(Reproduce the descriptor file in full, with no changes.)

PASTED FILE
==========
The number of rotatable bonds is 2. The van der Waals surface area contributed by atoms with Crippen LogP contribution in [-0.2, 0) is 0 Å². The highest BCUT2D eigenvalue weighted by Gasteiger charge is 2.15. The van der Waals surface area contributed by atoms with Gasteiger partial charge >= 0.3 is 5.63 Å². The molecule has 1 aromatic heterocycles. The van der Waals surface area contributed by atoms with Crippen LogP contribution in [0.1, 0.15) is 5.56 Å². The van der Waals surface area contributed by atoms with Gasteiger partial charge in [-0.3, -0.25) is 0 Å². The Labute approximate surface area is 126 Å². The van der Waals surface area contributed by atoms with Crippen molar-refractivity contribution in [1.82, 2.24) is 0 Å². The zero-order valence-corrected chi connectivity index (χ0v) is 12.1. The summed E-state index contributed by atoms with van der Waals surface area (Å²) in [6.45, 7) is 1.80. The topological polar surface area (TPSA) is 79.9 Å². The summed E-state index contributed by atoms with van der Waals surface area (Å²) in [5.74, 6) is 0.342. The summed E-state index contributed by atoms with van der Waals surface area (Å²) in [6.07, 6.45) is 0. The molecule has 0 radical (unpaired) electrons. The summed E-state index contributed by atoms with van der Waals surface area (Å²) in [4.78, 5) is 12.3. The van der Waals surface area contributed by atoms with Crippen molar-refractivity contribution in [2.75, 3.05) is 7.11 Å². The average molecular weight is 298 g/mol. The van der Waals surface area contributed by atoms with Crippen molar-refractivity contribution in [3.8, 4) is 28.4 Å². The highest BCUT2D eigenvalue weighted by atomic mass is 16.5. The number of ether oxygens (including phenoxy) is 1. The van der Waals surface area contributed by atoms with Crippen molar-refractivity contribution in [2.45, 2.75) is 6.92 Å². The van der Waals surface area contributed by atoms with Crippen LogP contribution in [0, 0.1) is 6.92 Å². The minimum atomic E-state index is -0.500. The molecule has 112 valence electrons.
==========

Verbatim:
The number of rotatable bonds is 2. The van der Waals surface area contributed by atoms with Crippen LogP contribution in [-0.2, 0) is 0 Å². The highest BCUT2D eigenvalue weighted by Gasteiger charge is 2.15. The van der Waals surface area contributed by atoms with Gasteiger partial charge >= 0.3 is 5.63 Å². The molecule has 1 aromatic heterocycles. The van der Waals surface area contributed by atoms with Crippen LogP contribution in [0.1, 0.15) is 5.56 Å². The van der Waals surface area contributed by atoms with Gasteiger partial charge in [-0.3, -0.25) is 0 Å². The Labute approximate surface area is 126 Å². The van der Waals surface area contributed by atoms with Crippen molar-refractivity contribution in [1.82, 2.24) is 0 Å². The zero-order valence-corrected chi connectivity index (χ0v) is 12.1. The summed E-state index contributed by atoms with van der Waals surface area (Å²) in [6.45, 7) is 1.80. The topological polar surface area (TPSA) is 79.9 Å². The summed E-state index contributed by atoms with van der Waals surface area (Å²) in [5.74, 6) is 0.342. The summed E-state index contributed by atoms with van der Waals surface area (Å²) in [6.07, 6.45) is 0. The molecule has 0 radical (unpaired) electrons. The summed E-state index contributed by atoms with van der Waals surface area (Å²) in [4.78, 5) is 12.3. The van der Waals surface area contributed by atoms with Crippen molar-refractivity contribution in [2.75, 3.05) is 7.11 Å². The average molecular weight is 298 g/mol. The van der Waals surface area contributed by atoms with Crippen molar-refractivity contribution in [3.8, 4) is 28.4 Å². The highest BCUT2D eigenvalue weighted by atomic mass is 16.5. The number of ether oxygens (including phenoxy) is 1. The van der Waals surface area contributed by atoms with Crippen molar-refractivity contribution in [2.45, 2.75) is 6.92 Å². The van der Waals surface area contributed by atoms with Crippen LogP contribution in [0, 0.1) is 6.92 Å². The minimum atomic E-state index is -0.500. The molecule has 112 valence electrons.